“It is much more important to know what sort of patient has a disease, than what sort of disease a patient has.” – Sir William Osler
Proper communication and proper contextually based education forms the basis of a meaningful patient-physician relationship. The complexities of the healthcare system, and the ever-increasing administrative tasks physicians must tend to are eating into the time we have available to interact with our patients in a manner which broadens their understanding of their disease process. The complexities and sheer volume of information available in medicine and healthcare has surpassed the cognitive capacity of the individual stakeholder. Doctors — and patients need help!
The PEW Internet reasearch group has shown that nearly 80% of people are searching online for issues that relate to their disease process, physicians, institutions and procedures. We can do almost anything online today. I scan a CPC code on my iPhone and the next day that article is delivered to my house. Why can’t we do that in the healthcare space? Forward thinking mobile application developers in the healthcare space such Orca Health, Jiff, ZocDoc, Clear.md, Twistle and many many others are doing just that. Helping physicians educate and guide their patients in an efficient, reproducible and accurate manner —and helping patients, while in the comfort of their home further review the same information they received from their physician.
Information is power… and in proper context empowering. Limited access to accurate information leads to false assumptions, false goal setting, and may lead to a dissatisfied patient. A recent article demonstrated that if patients who are contemplating orthopedic surgery went through an independent decision-making process, at least 30% of them will choose not to proceed with the planned surgery. Many possibilities exist as to why this is the case, but I’m sure that the number one reason was somehow based in a lack of communication, alignment of goals, or an realistic understanding of the risk and time commitment involved. Technology is not to be feared. It is to be embraced. For if technology is utilized properly it can assist both parties involved — and enhance the quality of the physician patient relationship.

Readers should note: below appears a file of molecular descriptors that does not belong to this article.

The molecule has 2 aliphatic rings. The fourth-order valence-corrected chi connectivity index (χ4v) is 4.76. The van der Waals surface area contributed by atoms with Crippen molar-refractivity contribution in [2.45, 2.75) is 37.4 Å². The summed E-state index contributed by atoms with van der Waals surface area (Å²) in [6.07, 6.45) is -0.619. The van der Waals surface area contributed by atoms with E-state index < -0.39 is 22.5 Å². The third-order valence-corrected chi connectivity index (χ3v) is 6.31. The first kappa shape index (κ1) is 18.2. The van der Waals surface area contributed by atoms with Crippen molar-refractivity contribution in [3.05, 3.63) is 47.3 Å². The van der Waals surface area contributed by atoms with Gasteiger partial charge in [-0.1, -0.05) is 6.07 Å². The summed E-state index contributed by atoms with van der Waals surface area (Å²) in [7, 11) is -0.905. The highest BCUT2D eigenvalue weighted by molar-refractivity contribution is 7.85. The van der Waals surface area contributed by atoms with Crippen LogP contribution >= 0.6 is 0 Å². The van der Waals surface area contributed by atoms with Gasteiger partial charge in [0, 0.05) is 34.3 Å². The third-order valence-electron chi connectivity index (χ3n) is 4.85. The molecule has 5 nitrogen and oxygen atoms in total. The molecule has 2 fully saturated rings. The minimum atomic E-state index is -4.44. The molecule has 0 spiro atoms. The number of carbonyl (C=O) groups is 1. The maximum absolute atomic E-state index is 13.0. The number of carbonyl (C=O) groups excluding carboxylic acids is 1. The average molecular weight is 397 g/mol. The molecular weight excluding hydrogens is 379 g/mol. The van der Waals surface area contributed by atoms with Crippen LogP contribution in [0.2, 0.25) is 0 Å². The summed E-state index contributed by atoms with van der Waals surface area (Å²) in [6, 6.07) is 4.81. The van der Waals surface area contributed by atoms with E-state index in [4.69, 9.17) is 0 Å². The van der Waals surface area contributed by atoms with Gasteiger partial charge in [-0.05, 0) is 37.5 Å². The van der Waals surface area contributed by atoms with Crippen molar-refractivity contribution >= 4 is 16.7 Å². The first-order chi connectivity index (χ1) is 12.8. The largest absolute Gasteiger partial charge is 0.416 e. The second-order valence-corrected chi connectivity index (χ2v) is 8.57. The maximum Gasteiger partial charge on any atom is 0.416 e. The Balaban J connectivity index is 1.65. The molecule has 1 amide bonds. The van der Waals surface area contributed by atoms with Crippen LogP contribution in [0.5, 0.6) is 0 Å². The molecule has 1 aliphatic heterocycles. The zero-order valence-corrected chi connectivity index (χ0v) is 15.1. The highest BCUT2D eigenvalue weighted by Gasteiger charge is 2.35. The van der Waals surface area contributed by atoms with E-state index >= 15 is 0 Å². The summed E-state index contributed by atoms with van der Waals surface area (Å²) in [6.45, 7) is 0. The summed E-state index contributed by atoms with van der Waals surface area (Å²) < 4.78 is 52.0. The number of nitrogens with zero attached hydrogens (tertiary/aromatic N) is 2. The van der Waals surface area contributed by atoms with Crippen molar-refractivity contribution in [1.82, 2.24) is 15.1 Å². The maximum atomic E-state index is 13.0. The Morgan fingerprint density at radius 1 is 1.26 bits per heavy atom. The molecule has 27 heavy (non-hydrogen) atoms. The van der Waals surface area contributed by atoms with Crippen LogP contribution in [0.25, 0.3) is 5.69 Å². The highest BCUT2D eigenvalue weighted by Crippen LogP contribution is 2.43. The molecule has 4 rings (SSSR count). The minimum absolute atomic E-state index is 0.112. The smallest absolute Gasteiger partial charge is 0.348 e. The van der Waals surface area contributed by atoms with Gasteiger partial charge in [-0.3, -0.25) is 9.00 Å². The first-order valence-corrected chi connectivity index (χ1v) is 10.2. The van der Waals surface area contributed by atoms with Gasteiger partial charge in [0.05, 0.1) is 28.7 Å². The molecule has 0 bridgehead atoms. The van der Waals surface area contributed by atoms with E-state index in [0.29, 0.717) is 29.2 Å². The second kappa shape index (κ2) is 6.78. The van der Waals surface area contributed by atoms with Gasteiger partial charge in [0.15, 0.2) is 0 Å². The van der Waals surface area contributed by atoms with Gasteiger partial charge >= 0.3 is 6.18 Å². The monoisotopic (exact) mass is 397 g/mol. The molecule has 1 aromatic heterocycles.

When we think of technology, we think of gadgets, of steel and cold heard objects. Few think of internet platforms and applications. Many believe that healthcare technology drives a wedge between the patient/physician relationship. Healthcare technology, can and will not only vastly improve a physician’s office worlkflow efficiency, patient education, and better alignement of goals and objectives … but it can go a long way to improve the the patient- physician relationship which has suffered due to the constraints and limitations our horribly complex healthcare behemoth has laid upon us.
In the end, utilizing various technology platforms will result in a better educated and better informed patient — who is a happier (and perhaps a healthier) patient —who will be satisfied that their values, issues and story were incorporated into the decision making process and that the decision they arrived at was most likely the right one for them! At the same time the physician has recognized an improvement in their office based content sharing quality and efficiency — and both parties are left with a better sense of accomplishment.
Disclaimer: this information is for your education and should not be considered medical advice regarding diagnosis or treatment recommendations. Some links on this page may be affiliate links. Read the full disclaimer.